In its 40-year history, Apple has been on the cutting edge of computers, music devices, smartphones, and cloud services. So it’s only fitting that the company is now playing a lead role in the debate of personal privacy versus security.
It’s a conversation that people will — and should — be having for the decades to come, but one that major corporations would prefer to avoid, which is one reason Apple’s decision to wade in is so noteworthy.
To recap, the FBI asked Apple to essentially hack into the iPhone that belonged to Syed Rizwan Farook, the terrorist who, along with his wife, killed 14 people in San Bernardino, California, last year. In other words, the federal law enforcement agency hadn’t been able to crack the device itself to gain a peek at its contents, so it asked Apple to create a backdoor.
Apple said no, which prompts the (valid) question of why the world’s most valuable company was unwilling or unable to pitch in to help with the investigation into a fundamentalist killer who murdered more than a dozen people. Seems like an easy choice, right?
Apple had to explain why it’s not so simple, which is why its choice of an open letter rather than a sit-down interview, press release, or series of tweets is so important.
Tim Cook, the company’s chief executive, explained its side of the story in just more than 1,100 words, clearly discussing in layman’s terms why such a request could lead to jeopardizing the privacy of its entire customer base.
What jumps off the page immediately is how eminently readable Cook’s letter is. It’s neither a jargon-heavy statement from a technology giant, nor a missive from a CEO in his ivory tower. The letter clearly lays out Apple’s case, outlying why it places such a high premium on privacy in easy-to-understand terms. It describes the company’s interaction with the FBI after the San Bernardino attacks, what could happen if a backdoor falls into the wrong hands, and why it believes the government is overreaching. And in an era of bombastic political rhetoric and CEOs issuing public statements through Twitter, the note is cordial, even polite in making its point.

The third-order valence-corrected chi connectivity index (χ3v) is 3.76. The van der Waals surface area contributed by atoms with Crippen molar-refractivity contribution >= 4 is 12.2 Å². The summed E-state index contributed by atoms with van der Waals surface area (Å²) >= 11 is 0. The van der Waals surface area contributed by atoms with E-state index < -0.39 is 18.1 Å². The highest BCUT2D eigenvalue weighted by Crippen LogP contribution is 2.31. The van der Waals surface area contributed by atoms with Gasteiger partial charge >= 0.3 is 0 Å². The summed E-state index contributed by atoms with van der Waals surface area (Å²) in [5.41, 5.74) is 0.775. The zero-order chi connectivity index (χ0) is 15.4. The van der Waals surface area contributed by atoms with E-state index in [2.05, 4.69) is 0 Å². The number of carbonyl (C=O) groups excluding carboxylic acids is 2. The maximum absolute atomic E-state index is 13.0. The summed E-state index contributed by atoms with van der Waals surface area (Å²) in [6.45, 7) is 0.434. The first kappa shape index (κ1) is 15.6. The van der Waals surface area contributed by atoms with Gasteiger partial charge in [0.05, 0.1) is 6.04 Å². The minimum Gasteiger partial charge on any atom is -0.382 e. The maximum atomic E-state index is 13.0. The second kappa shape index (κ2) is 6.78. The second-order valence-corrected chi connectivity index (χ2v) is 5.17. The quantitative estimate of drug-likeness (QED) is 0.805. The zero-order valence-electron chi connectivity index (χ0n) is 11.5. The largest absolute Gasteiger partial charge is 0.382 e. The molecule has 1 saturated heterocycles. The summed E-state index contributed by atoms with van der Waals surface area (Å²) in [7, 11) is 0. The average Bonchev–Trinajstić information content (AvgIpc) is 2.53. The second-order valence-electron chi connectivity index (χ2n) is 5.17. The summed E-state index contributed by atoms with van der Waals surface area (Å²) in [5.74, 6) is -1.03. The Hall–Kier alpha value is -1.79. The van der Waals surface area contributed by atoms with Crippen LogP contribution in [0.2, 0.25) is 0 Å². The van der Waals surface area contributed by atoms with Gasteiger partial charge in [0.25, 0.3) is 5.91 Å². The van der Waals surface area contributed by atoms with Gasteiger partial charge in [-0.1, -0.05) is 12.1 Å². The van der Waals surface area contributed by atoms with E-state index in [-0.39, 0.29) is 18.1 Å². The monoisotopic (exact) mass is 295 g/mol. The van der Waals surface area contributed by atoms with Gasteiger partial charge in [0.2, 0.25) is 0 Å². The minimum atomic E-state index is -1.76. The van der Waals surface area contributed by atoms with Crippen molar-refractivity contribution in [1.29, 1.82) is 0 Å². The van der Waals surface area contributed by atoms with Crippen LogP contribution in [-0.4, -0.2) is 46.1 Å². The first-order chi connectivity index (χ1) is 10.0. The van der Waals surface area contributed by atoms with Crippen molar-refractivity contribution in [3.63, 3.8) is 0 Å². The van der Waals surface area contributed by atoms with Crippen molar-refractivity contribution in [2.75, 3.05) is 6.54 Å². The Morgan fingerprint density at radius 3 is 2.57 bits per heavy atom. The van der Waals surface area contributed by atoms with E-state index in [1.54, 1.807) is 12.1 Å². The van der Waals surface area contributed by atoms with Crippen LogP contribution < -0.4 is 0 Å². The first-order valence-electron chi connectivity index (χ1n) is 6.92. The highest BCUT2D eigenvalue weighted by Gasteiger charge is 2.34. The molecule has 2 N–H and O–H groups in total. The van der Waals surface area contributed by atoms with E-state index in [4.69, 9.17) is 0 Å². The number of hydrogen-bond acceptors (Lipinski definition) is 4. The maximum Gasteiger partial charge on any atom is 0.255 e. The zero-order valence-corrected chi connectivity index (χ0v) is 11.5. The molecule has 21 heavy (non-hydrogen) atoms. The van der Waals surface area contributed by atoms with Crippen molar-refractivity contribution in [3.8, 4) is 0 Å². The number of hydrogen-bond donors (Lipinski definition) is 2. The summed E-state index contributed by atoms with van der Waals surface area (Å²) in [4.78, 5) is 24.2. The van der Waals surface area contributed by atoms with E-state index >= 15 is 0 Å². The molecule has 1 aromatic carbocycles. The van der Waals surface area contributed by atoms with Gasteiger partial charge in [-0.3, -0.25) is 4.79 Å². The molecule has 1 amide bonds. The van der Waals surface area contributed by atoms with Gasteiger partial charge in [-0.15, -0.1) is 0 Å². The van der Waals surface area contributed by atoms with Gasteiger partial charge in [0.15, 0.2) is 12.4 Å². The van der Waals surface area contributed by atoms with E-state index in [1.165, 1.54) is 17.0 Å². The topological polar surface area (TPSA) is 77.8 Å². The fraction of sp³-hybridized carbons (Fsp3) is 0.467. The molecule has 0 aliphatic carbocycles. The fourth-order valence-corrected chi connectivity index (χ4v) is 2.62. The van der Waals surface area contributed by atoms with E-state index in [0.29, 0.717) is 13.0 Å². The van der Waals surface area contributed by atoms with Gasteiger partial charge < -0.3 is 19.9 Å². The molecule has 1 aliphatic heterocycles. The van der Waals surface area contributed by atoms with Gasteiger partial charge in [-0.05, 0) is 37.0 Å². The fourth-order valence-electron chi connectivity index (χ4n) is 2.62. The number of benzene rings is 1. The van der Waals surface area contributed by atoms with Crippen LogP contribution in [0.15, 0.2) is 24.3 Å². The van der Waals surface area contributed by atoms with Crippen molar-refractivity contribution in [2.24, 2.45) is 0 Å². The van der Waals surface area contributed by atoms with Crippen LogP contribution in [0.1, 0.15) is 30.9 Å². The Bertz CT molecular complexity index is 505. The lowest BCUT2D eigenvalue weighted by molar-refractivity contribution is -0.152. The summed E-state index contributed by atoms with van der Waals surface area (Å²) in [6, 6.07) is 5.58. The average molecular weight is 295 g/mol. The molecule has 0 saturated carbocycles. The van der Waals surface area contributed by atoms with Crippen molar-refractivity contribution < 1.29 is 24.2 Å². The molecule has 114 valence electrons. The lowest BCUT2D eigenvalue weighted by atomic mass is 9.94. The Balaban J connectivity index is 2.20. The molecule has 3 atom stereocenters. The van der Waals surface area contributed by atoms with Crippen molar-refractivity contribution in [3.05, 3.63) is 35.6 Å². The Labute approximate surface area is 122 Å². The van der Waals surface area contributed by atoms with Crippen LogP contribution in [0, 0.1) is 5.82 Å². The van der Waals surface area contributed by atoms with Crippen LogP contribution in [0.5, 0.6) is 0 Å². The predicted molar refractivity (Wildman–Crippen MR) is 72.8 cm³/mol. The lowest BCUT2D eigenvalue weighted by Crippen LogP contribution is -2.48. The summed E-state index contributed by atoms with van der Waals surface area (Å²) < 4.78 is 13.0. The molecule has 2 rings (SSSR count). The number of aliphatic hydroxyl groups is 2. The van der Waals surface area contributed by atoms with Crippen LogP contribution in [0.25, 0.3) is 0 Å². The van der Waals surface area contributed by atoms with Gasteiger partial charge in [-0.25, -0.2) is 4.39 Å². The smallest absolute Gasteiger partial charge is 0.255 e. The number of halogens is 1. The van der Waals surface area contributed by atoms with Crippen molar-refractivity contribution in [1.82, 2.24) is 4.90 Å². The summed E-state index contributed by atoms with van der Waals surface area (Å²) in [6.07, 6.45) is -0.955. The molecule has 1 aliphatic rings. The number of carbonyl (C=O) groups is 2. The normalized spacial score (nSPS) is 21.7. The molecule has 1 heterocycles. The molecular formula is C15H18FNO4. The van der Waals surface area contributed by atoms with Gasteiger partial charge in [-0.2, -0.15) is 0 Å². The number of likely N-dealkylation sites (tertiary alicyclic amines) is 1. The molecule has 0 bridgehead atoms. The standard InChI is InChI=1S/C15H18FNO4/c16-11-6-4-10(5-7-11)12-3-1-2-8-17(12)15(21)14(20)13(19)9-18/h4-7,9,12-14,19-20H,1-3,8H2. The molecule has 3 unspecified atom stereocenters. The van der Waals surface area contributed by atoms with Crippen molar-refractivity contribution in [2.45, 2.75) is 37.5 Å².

In a smart take on the topic, Hill+Knowlton Strategies corporate and risk practice leader Howard Opinsky noted that "the fact that Cook is owning the decision makes it seem like an issue of conscience, rather than a decision designed solely to drive shareholder value."
"It’s likely smart for both reasons," Opinsky said via email. "And if the courts rule against Apple, the company can comply with U.S. law, but will not be accountable to its customers or foreign governments for allowing the U.S. government to access personal information."
On a practical media relations level, the letter is also easily quotable and addresses the controversy to the degree that was warranted. It is a textbook combination of strategy and tactics for making a complicated subject easier to understand.
The strategy also won Apple support from several Silicon Valley frenemies. Google CEO Sundar Pichai backed Cook on Twitter, as did Jack Dorsey. WhatsApp chief Jan Koum did likewise on Facebook. And while Mark Zuckerberg emphasized the degree to which his company is cooperating with law enforcement, he said it will stick to its principles on user privacy.
Three days after Apple released its letter and received mostly favorable news coverage, the Justice Department asked a court to compel Apple to create a backdoor. It contended the company’s decision was "based on its concern for its business model and public brand marketing strategy" instead of public safety.
Apple’s strategy is not without risk; there’s a reason most companies avoid these swampy questions, after all, and it remains to be seen where the courts will come down in the near term or the future. Yet for this week at least, Apple’s thoughtful strategy won the PR battle.
Frank Washkuch is news editor at PRWeek.